Which way to go?

As Crater Lake Highway bypass project, financial and traffic impacts come to the fore
Traffic heats up Saturday on Highway 62 near Whittle and Sky Park drives. 9/15/12 Denise Baratta

Jackson County residents can speak their minds about plans for an eventual $400 million bypass route that could take up to 50 percent of traffic off busy Highway 62 in north Medford.

The Oregon Department of Transportation has studied the eight-mile, four-lane bypass proposal from Interstate 5 to just past the Southern Oregon Rehabilitation Center and Clinics in White City.

Highway 62 Bypass

A four-mile, four-lane bypass is in the works for Highway 62, also known as Crater Lake Highway:

  • Cost: $127 million
  • Route: Follows the old Medco Haul Road starting near Poplar Drive and ending north of Corey Road
  • Impact: Could cut traffic up to 50 percent on Highway 62
  • Property owners affected: 76
  • Property owners' acres affected: 990
  • Public hearing: 5 to 8 p.m. Wednesday, Oct. 17, at the Jackson County Parks auditorium, 7520 Table Rock Road, Central Point
  • Public comments: Mail them to Anna Henson, environmental project manager, Oregon Department of Transportation, ODOT Region 3, 100 Antelope Road, White City, OR 97503, or by email to anna.henson@odot.state.or.us
  • For more information: 541-774-6376

About $127 million is available to build four miles of the route, starting near Sportsman's Warehouse, crossing over Vilas Road and ending at Corey Road, just south of White City.

"We're trying to get the biggest bang for our buck to get a usable corridor," said ODOT spokesman Gary Leaming.

Comments can be submitted to ODOT through Oct. 29. A public hearing is set from 5 to 8 p.m. Wednesday, Oct. 17, at the Jackson County Parks auditorium, 7520 Table Rock Road, Central Point.

The state Jobs and Transportation Act of 2009 provides $100 million toward the project, with the remainder made up of other state and federal dollars. More than $7 million is required for environmental analysis.

The preferred route would follow the old Medco Haul Road west of Highway 62, also known as Crater Lake Highway, and impact the fewest property owners. ODOT would have to purchase land from 76 property owners, totaling almost 990 acres.

Some of the changes would cause hardships on business owners. In the area just south of Whittle Avenue, motorists would be allowed only right-in and right-out access because of the new interchange that would connect to the bypass.

"As a motorist, I'm all for it," said Tyler Nesper, manager of Battery Systems at 2770 Crater Lake Highway. "As a store manager, it makes me a little nervous."

Nesper said he would like to think customers would make an extra effort to get to his store after the bypass is completed. But he worries that many might be upset they can't turn left out of his parking lot to get on the highway.

Chris Nolte, manager of Glidden Professional Paint Center at 2720 Crater Lake Highway, said he gets a lot of out-of-town visitors to his store and is worried about dividing the northbound and southbound traffic.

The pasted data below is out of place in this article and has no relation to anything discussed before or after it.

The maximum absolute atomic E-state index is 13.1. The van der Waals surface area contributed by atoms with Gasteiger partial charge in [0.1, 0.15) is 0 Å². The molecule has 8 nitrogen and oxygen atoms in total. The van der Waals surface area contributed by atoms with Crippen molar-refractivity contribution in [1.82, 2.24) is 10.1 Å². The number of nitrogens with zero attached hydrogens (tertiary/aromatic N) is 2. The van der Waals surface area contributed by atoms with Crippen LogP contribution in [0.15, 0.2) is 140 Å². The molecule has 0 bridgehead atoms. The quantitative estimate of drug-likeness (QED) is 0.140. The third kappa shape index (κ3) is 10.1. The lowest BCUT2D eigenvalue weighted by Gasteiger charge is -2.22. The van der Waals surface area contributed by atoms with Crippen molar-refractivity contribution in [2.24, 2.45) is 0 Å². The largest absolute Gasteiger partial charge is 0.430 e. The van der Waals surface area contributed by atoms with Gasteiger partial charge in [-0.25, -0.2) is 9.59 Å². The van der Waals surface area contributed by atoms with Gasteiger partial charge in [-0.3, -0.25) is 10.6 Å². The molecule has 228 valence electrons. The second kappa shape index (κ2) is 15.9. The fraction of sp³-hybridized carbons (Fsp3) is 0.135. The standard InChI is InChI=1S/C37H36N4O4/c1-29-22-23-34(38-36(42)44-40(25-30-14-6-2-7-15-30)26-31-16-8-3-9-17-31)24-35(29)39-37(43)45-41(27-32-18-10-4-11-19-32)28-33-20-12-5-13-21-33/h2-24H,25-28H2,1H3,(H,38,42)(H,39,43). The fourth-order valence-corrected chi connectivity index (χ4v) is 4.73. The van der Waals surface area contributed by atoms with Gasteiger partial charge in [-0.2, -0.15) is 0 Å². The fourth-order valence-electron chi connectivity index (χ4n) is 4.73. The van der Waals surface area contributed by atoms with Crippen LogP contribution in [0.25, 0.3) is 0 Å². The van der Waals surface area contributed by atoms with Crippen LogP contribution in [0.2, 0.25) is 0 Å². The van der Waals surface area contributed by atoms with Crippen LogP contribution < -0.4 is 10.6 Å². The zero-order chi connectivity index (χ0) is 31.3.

"If they do that, it will definitely hurt," Nolte said. "With new competition in town, it will make it easier for customers to shop at the big stores. We've had the same crew working here for the past 10 to 15 years."

The new route would start at a new interchange that would divert traffic off Crater Lake Highway onto the bypass just after Poplar Drive and before Whittle Avenue.

The bypass would follow the Medford airport to Vilas Road, where an overpass would be built without entrances or exits.

Just past Corey Road, traffic signals would be installed to direct traffic on and off the bypass. Crater Lake Avenue, which parallels Crater Lake Highway on the east side, would be extended to Gramercy Drive as part of the project.

Under the current proposal, the Denman Wildlife Area would not be affected by the bypass. However, if the bypass is extended through White City, the wildlife area would be impacted.

About 14 acres of wetlands and vernal pools would be affected by the project, though plans are in place to create new wetlands nearby.

Existing Crater Lake Highway through Medford would be improved, with sidewalks and bike lanes added where necessary.

Cyclists also would be allowed to use the shoulders of the bypass, but transportation officials hope the improvements to Crater Lake Highway make it a more attractive alternative.

Eventually, transportation officials want to create a new interchange at Interstate 5 that would provide a direct connection with the bypass.

An ODOT analysis predicts the bypass will reduce traffic by a third south of Delta Waters Road and by more than 50 percent between Delta Walters and Corey Road.

However, traffic on the existing highway would increase by about 20 percent at the point where it merges with the bypass near Poplar Drive.

ODOT officials hopes the bypass will bring down the number of crashes along Crater Lake Highway. From 2005 through 2009, ODOT calculates there were 689 crashes on Highway 62 from the freeway to White City.

During the first phase of the project, which could start next year, the bypass will take off just east of Poplar Drive and end at Vilas Road. That section of the bypass will not be opened until the second phase is completed.

The second phase, which will be from Vilas to Corey, will start about the time the first phase is finished.

The entire project could take four years to build, concluding in 2017.

Reach reporter Damian Mann at 541-776-4476, or email dmann@mailtribune.com.



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